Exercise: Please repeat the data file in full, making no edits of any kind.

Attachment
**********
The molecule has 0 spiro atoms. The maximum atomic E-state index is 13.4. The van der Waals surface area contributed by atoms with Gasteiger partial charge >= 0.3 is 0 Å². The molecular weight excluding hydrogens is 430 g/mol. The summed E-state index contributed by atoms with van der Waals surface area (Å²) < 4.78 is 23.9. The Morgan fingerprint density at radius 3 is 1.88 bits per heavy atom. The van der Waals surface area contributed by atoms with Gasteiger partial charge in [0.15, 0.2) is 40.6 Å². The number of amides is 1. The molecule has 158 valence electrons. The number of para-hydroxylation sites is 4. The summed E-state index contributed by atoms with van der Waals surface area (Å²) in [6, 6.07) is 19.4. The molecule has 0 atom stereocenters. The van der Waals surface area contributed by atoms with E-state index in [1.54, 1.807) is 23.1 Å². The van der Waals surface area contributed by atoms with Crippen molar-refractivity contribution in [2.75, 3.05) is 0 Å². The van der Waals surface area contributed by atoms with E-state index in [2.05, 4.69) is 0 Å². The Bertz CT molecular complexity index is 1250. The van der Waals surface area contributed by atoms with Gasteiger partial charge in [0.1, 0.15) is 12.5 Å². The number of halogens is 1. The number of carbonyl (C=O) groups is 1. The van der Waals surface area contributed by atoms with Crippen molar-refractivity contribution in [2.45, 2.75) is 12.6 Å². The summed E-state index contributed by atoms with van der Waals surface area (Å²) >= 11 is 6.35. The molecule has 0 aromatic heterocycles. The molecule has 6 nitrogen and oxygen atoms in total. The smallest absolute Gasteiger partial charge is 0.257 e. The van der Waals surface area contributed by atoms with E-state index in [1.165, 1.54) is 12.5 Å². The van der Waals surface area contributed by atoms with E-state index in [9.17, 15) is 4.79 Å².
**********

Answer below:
The molecule has 0 spiro atoms. The maximum atomic E-state index is 13.4. The van der Waals surface area contributed by atoms with Gasteiger partial charge >= 0.3 is 0 Å². The molecular weight excluding hydrogens is 430 g/mol. The summed E-state index contributed by atoms with van der Waals surface area (Å²) < 4.78 is 23.9. The Morgan fingerprint density at radius 3 is 1.88 bits per heavy atom. The van der Waals surface area contributed by atoms with Gasteiger partial charge in [0.15, 0.2) is 40.6 Å². The number of amides is 1. The molecule has 158 valence electrons. The number of para-hydroxylation sites is 4. The summed E-state index contributed by atoms with van der Waals surface area (Å²) in [6, 6.07) is 19.4. The molecule has 0 atom stereocenters. The van der Waals surface area contributed by atoms with E-state index in [1.54, 1.807) is 23.1 Å². The van der Waals surface area contributed by atoms with Crippen molar-refractivity contribution in [2.75, 3.05) is 0 Å². The van der Waals surface area contributed by atoms with E-state index in [2.05, 4.69) is 0 Å². The Bertz CT molecular complexity index is 1250. The van der Waals surface area contributed by atoms with Gasteiger partial charge in [0.1, 0.15) is 12.5 Å². The number of halogens is 1. The number of carbonyl (C=O) groups is 1. The van der Waals surface area contributed by atoms with Crippen molar-refractivity contribution in [2.45, 2.75) is 12.6 Å². The summed E-state index contributed by atoms with van der Waals surface area (Å²) >= 11 is 6.35. The molecule has 0 aromatic heterocycles. The molecule has 6 nitrogen and oxygen atoms in total. The smallest absolute Gasteiger partial charge is 0.257 e. The van der Waals surface area contributed by atoms with E-state index in [1.165, 1.54) is 12.5 Å². The van der Waals surface area contributed by atoms with E-state index in [9.17, 15) is 4.79 Å².